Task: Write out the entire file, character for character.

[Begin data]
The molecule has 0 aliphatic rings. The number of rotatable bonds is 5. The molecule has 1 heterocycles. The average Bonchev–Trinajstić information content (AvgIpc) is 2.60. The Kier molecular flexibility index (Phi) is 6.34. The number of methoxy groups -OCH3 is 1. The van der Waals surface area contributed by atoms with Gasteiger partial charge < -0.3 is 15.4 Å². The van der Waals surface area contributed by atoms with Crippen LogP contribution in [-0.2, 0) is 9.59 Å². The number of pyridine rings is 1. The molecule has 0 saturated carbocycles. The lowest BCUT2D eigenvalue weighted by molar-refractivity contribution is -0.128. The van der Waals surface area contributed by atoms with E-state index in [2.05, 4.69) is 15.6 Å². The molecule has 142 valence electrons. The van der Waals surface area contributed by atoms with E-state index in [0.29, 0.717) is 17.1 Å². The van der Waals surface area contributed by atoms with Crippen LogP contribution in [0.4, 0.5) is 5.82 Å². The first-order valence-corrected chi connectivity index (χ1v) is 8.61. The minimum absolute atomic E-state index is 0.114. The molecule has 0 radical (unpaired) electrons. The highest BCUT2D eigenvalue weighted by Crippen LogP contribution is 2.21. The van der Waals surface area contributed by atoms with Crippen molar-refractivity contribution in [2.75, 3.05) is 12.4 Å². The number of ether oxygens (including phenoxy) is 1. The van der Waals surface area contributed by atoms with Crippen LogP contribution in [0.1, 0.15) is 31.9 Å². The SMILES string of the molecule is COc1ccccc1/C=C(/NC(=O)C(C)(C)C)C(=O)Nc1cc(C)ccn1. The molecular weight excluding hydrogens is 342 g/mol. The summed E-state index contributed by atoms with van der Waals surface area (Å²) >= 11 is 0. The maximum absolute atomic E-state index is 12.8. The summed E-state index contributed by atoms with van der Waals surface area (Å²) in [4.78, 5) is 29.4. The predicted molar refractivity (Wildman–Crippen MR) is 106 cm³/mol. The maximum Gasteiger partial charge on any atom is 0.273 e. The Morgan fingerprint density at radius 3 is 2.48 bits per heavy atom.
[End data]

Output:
The molecule has 0 aliphatic rings. The number of rotatable bonds is 5. The molecule has 1 heterocycles. The average Bonchev–Trinajstić information content (AvgIpc) is 2.60. The Kier molecular flexibility index (Phi) is 6.34. The number of methoxy groups -OCH3 is 1. The van der Waals surface area contributed by atoms with Gasteiger partial charge < -0.3 is 15.4 Å². The van der Waals surface area contributed by atoms with Crippen LogP contribution in [-0.2, 0) is 9.59 Å². The number of pyridine rings is 1. The molecule has 0 saturated carbocycles. The lowest BCUT2D eigenvalue weighted by molar-refractivity contribution is -0.128. The van der Waals surface area contributed by atoms with E-state index in [2.05, 4.69) is 15.6 Å². The molecule has 142 valence electrons. The van der Waals surface area contributed by atoms with E-state index in [0.29, 0.717) is 17.1 Å². The van der Waals surface area contributed by atoms with Crippen LogP contribution in [0.4, 0.5) is 5.82 Å². The first-order valence-corrected chi connectivity index (χ1v) is 8.61. The minimum absolute atomic E-state index is 0.114. The molecule has 0 radical (unpaired) electrons. The highest BCUT2D eigenvalue weighted by Crippen LogP contribution is 2.21. The van der Waals surface area contributed by atoms with Crippen molar-refractivity contribution in [2.75, 3.05) is 12.4 Å². The number of ether oxygens (including phenoxy) is 1. The van der Waals surface area contributed by atoms with Crippen LogP contribution in [0.1, 0.15) is 31.9 Å². The SMILES string of the molecule is COc1ccccc1/C=C(/NC(=O)C(C)(C)C)C(=O)Nc1cc(C)ccn1. The molecular weight excluding hydrogens is 342 g/mol. The summed E-state index contributed by atoms with van der Waals surface area (Å²) >= 11 is 0. The maximum absolute atomic E-state index is 12.8. The summed E-state index contributed by atoms with van der Waals surface area (Å²) in [4.78, 5) is 29.4. The predicted molar refractivity (Wildman–Crippen MR) is 106 cm³/mol. The maximum Gasteiger partial charge on any atom is 0.273 e. The Morgan fingerprint density at radius 3 is 2.48 bits per heavy atom.